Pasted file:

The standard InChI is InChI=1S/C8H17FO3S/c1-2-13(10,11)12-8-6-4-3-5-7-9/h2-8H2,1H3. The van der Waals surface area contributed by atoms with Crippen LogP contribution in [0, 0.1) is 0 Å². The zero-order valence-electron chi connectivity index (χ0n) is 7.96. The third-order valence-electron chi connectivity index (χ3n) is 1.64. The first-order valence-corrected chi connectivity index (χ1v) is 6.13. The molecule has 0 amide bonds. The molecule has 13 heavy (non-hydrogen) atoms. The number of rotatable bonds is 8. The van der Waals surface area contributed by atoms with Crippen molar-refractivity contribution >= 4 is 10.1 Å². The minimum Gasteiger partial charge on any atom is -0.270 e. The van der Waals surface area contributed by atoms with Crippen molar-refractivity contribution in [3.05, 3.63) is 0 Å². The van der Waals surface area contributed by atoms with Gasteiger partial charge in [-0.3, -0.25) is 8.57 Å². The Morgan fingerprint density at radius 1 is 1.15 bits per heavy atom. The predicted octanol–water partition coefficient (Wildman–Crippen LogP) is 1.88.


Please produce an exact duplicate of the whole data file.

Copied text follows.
The standard InChI is InChI=1S/C8H17FO3S/c1-2-13(10,11)12-8-6-4-3-5-7-9/h2-8H2,1H3. The van der Waals surface area contributed by atoms with Crippen LogP contribution in [0, 0.1) is 0 Å². The zero-order valence-electron chi connectivity index (χ0n) is 7.96. The third-order valence-electron chi connectivity index (χ3n) is 1.64. The first-order valence-corrected chi connectivity index (χ1v) is 6.13. The molecule has 0 amide bonds. The molecule has 13 heavy (non-hydrogen) atoms. The number of rotatable bonds is 8. The van der Waals surface area contributed by atoms with Crippen molar-refractivity contribution >= 4 is 10.1 Å². The minimum Gasteiger partial charge on any atom is -0.270 e. The van der Waals surface area contributed by atoms with Crippen molar-refractivity contribution in [3.05, 3.63) is 0 Å². The van der Waals surface area contributed by atoms with Gasteiger partial charge in [-0.3, -0.25) is 8.57 Å². The Morgan fingerprint density at radius 1 is 1.15 bits per heavy atom. The predicted octanol–water partition coefficient (Wildman–Crippen LogP) is 1.88.